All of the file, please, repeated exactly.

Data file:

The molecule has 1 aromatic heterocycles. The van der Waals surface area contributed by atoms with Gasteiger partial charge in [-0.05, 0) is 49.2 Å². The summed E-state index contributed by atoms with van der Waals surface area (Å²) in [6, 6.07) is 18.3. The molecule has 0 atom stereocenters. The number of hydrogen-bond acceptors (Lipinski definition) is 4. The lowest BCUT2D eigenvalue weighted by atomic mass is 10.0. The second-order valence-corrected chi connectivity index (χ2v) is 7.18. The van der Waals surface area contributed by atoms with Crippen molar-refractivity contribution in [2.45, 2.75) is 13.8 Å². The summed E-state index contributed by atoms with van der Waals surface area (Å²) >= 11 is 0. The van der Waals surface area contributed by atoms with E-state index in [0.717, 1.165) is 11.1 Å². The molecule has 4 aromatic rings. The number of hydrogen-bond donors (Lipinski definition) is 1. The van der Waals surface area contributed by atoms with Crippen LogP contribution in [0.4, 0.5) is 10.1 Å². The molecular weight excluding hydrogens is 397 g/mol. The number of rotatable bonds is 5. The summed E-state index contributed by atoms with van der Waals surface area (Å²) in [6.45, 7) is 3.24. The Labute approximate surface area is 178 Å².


The molecule has 1 aromatic heterocycles. The van der Waals surface area contributed by atoms with Gasteiger partial charge in [-0.05, 0) is 49.2 Å². The summed E-state index contributed by atoms with van der Waals surface area (Å²) in [6, 6.07) is 18.3. The molecule has 0 atom stereocenters. The number of hydrogen-bond acceptors (Lipinski definition) is 4. The lowest BCUT2D eigenvalue weighted by atomic mass is 10.0. The second-order valence-corrected chi connectivity index (χ2v) is 7.18. The van der Waals surface area contributed by atoms with Crippen molar-refractivity contribution in [2.45, 2.75) is 13.8 Å². The summed E-state index contributed by atoms with van der Waals surface area (Å²) >= 11 is 0. The van der Waals surface area contributed by atoms with E-state index in [0.717, 1.165) is 11.1 Å². The molecule has 4 aromatic rings. The number of hydrogen-bond donors (Lipinski definition) is 1. The van der Waals surface area contributed by atoms with Crippen LogP contribution in [0.4, 0.5) is 10.1 Å². The molecular weight excluding hydrogens is 397 g/mol. The number of rotatable bonds is 5. The summed E-state index contributed by atoms with van der Waals surface area (Å²) in [6.45, 7) is 3.24. The Labute approximate surface area is 178 Å².